5. A New Brain – this is another great song; this time from the perspective of Dorothy when she gets back from Oz and is trying to deal with the experience ending back up in Kansas.  
  6. While We’re Still Young – This song occupies an interesting spot in the middle of the album as if to say, “yeah, we’re older now, but not THAT old!” I think it might be the second-most 90s song on here. It’s also, in an album full of awesome songs, the one that scores second-lowest for me, even though it’s not a bad song.
  7. Never Go Alone – it’s a more mature version of the love song trope – things are better with me. It shows that maturity with lyrics like  “sometimes it hurts / sometimes you lose your way / sometimes the words run off the page / just take a breath, we’ll be ok” as well as the chorus. Essentially this isn’t your teeny bopper song where everything’s hunky-dory because you’re together. But if you put the work into it, things will really work out well.
  8. One and Done – a song about those days where you just keep getting in your own way. Again, not a bad song. But surrounded by so many great songs, my least favorite on the album.
  9. Lighthouse on the Sea – another love song. This one, as you can probably guess by the title, is about being someone’s rock or….lighthouse. I mean, it’s kind of a perfectly self-explanatory metaphor.
  10. The Devil You Know – the most 90s song on the record (in my opinion) and it definitely sounds like it’s from an alternate universe Cake album. This one had quite a few transformations throughout the album process, but I think this final form works really well.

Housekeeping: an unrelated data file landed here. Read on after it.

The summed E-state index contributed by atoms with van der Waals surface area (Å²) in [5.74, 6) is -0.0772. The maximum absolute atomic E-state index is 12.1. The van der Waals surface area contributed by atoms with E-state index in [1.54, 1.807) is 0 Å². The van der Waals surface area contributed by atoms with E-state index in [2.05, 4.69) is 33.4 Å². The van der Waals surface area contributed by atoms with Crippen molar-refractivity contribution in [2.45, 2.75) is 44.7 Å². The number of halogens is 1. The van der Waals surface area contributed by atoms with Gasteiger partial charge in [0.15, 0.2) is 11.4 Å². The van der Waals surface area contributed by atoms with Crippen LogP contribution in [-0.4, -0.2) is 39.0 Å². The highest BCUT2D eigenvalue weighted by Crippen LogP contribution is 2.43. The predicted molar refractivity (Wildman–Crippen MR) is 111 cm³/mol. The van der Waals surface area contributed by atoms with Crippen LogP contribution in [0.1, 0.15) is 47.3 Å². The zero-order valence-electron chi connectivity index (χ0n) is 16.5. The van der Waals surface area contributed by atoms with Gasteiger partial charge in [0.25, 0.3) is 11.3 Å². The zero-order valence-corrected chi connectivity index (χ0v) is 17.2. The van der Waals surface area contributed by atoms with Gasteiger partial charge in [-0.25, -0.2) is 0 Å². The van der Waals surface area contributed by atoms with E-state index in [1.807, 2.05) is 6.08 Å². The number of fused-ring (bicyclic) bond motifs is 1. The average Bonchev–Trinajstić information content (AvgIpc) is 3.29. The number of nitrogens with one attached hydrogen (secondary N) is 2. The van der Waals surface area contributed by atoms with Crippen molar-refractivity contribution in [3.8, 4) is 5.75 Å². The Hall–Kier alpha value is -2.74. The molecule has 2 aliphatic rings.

11. Burning it Down – this song and the next one show off singer Brian Mazzaferri’s range on this album. It’s a ballad that takes things down a notch as the album nears its end. It’s about leaving behind the things that aren’t working for us. But rather than a power-rock song, going for a ballad gives it a lot of power. It also causes guitars that come in at the end to create a really powerful song. It was the most transformed throughout the process, but it came out all the better for it. It’s probably my second or third favorite song on the album depending on how I’m feeling about the songs at any given time.
  12. Good Morning Sunlight – an almost acoustic song that’s kind of the perfect song to end the album on. It’s about having finally come out of a dark time and looking optimistically forward. 

The boys have put together a great album, and I think it’s definitely the culmination of all their talents in writing lyrics, playing instruments, and finding the perfect engineer to bring it all together. I can’t wait until they make their way to the East Coast again so I can hear these songs live.

I Fight Dragons have asked Patreon backers to please not post any audio from the album as they’re releasing the tracks one at a time. Once the whole album is out, I’d like to create a post that shows the evolution of a couple of the songs, using 10-15 clips of a couple of the songs through their evolution.

As for where they go from here, I think if they want to put out another album, but take a break from the more involved process of coming up with an album from scratch, I’d love to hear them do a Beatles cover album. When they teamed up with Nikki Lynette for some remixes, they did a great cover of And Your Bird Can Sing and when they were last in town for a concert they ended their set with a cover of The End. I think they would do a pretty great job either mixing it up or sticking to one album.